If you’ve been here before then you know my feelings on sports. To put it mildly, I think that they are stupid; I have to go with Noam Chomsky’s assessment about them.
Well, in our society, we have things that you might use your intelligence on, like politics, but people really can’t get involved in them in a very serious way — so what they do is they put their minds into other things, such as sports. You’re trained to be obedient; you don’t have an interesting job; there’s no work around for you that’s creative; in the cultural environment you’re a passive observer of usually pretty tawdry stuff; political and social life are out of your range, they’re in the hands of the rich folks. So what’s left? Well, one thing that’s left is sports — so you put a lot of the intelligence and the thought and the self-confidence into that. And I suppose that’s also one of the basic functions it serves in the society in general: it occupies the population, and keeps them from trying to get involved with things that really matter.
Understanding Power, 2002
Think about it for a second: how many people do you know that can rattle off the starting lineup of a basketball team but couldn’t tell you the name of their current federal representatives (assuming that they even know what the term “federal representatives” means).
You can imagine my joy then when I was told that I would be going to a Hamilton Tiger-Cats football game on Saturday.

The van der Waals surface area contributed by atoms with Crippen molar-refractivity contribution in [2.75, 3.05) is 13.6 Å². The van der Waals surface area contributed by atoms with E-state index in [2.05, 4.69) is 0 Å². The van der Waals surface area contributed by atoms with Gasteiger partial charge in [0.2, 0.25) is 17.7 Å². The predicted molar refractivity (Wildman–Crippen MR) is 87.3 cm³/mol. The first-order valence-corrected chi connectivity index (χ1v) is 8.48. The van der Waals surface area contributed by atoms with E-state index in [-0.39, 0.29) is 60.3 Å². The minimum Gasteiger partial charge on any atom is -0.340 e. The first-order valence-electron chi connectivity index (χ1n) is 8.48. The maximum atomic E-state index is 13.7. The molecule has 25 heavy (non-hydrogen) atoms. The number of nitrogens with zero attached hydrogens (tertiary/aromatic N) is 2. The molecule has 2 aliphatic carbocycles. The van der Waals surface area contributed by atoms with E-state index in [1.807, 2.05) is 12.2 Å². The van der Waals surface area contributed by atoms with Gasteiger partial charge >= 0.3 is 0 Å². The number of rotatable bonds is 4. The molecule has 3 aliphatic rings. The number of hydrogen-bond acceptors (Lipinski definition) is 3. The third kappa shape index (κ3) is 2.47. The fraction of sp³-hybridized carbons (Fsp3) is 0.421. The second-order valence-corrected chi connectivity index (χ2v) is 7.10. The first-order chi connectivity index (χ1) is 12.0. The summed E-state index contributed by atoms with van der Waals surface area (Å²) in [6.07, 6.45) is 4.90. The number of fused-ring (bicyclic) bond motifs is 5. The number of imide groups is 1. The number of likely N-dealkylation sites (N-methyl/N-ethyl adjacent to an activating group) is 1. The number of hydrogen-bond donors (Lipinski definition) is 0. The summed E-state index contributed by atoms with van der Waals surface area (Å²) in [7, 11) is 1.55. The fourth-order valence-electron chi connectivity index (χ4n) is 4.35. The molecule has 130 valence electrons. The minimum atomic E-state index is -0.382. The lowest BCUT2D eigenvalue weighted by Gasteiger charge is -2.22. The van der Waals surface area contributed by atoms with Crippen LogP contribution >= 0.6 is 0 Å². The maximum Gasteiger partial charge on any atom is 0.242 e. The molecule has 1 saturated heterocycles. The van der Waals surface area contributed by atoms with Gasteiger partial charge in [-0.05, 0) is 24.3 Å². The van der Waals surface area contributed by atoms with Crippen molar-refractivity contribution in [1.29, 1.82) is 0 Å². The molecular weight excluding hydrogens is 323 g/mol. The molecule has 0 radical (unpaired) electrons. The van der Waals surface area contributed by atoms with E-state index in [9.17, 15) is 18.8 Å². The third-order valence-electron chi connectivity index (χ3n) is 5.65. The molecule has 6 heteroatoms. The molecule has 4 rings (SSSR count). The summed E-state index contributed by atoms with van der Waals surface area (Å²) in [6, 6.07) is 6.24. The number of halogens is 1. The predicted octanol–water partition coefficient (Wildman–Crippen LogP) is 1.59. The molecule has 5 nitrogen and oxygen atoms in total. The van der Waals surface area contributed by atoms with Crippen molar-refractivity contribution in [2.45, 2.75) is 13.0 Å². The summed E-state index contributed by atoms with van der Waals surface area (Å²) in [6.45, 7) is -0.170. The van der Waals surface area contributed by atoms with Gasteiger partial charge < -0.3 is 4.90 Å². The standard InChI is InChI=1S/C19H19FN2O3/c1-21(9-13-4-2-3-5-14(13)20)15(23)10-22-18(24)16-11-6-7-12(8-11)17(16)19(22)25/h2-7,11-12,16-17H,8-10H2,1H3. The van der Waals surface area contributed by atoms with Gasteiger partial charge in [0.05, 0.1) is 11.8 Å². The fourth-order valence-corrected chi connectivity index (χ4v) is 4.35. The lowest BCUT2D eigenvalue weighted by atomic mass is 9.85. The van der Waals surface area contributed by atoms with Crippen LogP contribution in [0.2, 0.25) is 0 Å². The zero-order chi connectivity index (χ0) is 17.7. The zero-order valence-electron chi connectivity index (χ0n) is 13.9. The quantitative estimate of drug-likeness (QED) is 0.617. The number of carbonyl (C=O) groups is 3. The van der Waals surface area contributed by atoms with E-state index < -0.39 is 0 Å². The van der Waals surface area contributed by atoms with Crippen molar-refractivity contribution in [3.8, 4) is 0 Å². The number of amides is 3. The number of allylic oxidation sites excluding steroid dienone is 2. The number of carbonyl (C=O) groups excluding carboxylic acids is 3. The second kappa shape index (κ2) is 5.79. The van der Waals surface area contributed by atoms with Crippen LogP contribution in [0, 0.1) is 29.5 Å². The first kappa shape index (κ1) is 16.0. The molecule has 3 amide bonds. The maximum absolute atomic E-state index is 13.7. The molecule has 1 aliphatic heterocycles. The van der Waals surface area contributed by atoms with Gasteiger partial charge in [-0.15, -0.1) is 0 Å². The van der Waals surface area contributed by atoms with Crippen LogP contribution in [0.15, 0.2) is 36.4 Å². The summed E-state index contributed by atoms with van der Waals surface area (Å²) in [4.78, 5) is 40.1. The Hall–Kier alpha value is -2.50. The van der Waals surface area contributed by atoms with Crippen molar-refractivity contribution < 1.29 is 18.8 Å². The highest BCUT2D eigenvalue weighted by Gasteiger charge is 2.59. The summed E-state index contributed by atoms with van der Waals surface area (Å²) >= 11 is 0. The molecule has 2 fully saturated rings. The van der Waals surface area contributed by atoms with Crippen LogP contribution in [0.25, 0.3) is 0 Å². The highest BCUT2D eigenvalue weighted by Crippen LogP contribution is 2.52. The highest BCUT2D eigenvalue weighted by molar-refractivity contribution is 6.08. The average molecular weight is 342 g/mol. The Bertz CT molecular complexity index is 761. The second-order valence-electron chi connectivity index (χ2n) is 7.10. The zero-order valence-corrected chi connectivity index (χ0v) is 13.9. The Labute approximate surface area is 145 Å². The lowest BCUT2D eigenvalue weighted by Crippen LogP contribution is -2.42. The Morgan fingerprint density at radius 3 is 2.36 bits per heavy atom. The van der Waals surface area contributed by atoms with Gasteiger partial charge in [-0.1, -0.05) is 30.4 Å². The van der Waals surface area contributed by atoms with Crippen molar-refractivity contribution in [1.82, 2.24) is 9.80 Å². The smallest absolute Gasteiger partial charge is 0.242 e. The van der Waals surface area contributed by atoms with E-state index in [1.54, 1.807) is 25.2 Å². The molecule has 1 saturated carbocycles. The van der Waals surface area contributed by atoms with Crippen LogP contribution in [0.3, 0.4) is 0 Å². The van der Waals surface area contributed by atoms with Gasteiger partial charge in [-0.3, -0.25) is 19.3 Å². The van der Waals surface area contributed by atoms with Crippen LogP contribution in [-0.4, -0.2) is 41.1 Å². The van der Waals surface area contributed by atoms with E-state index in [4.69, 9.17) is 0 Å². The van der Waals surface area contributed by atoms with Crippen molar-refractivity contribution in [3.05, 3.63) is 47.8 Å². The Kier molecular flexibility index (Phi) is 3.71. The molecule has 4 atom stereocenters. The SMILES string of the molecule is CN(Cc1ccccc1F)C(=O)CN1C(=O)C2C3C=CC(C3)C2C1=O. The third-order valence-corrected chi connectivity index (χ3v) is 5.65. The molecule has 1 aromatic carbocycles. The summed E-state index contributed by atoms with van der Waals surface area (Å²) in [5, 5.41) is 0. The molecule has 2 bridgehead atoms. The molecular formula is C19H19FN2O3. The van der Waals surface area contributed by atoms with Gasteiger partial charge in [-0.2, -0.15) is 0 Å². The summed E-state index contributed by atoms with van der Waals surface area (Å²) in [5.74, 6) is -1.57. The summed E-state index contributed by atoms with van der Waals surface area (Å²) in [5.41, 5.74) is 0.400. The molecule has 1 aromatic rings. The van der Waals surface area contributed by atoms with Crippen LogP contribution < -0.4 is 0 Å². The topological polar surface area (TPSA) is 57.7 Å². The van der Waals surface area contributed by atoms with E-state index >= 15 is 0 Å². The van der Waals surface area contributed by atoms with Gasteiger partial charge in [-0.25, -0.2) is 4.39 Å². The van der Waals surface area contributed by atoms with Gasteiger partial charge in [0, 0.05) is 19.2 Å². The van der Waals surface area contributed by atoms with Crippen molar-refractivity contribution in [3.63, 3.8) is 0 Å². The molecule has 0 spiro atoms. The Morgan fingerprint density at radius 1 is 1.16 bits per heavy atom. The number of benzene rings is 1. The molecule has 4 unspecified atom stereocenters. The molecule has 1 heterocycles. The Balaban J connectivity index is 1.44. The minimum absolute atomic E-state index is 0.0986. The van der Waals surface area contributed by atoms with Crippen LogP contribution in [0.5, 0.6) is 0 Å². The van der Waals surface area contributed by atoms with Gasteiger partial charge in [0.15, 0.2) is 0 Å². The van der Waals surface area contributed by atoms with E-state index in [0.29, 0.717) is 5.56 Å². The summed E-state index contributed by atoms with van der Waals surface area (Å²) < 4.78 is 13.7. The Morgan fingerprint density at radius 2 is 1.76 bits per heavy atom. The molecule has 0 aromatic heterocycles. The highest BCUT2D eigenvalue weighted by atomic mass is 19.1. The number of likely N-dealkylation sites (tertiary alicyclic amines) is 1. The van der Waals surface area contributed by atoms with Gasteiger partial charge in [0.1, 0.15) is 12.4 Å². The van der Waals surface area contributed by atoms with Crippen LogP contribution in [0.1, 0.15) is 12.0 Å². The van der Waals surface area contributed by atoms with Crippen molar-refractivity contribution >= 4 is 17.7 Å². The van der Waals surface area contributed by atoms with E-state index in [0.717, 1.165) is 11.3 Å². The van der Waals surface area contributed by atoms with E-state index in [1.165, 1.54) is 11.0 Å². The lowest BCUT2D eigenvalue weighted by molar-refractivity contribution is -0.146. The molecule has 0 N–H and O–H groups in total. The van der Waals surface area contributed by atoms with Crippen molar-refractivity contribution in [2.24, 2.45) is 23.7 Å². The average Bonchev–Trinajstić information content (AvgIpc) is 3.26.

(Admittedly, I would rather be going to a CFL game than an NFL game. NFL fans are insane. The CFL seems to maintain the Canadian tradition of being respectful, polite, and well-behaved, so at least there would be fewer drunken idiots than you’d get in, say, Buffalo. Unfortunately, Ivor Wynne stadium is located way downtown in Hamilton, well past the bustling core and into the seething underbelly full of drugs, boarded-up buildings, and used car lots. But again, I would rather be there than someplace like, say, Buffalo.)
On Saturday afternoon, Erin and I packed up the baby, donned our warmest, grubbiest clothes, and headed out for what I could only hope would be a football game ended early due to hailstorms.
Now, I’m not an urban planner by trade, but I do know that when you build a stadium, you need to put some place for people to park. Three-foot wide residential streets don’t count. At least lacking a decent parking lot allows the owners of those houses a chance to pick up a few extra bucks by renting out their driveways for a few hours.
“Hey,” Erin said to me, pointing at a kid holding a handwritten cardboard sign with “$10” on it. “Let’s park there.” I watched as the kid waved another car into the driveway, took the money, then moved down a few houses to stand in front of an empty space, his sign still out and his hand still beckoning.
“What do you think the odds are that that kid lives at both houses?” I asked, watching another car get directed into a driveway to a house that was just a little bit burned down. The kid waved in two more cars, boxed in the first one, took everyone’s money, and ran.
“Not good,” said Erin.
Part 2 on Wednesday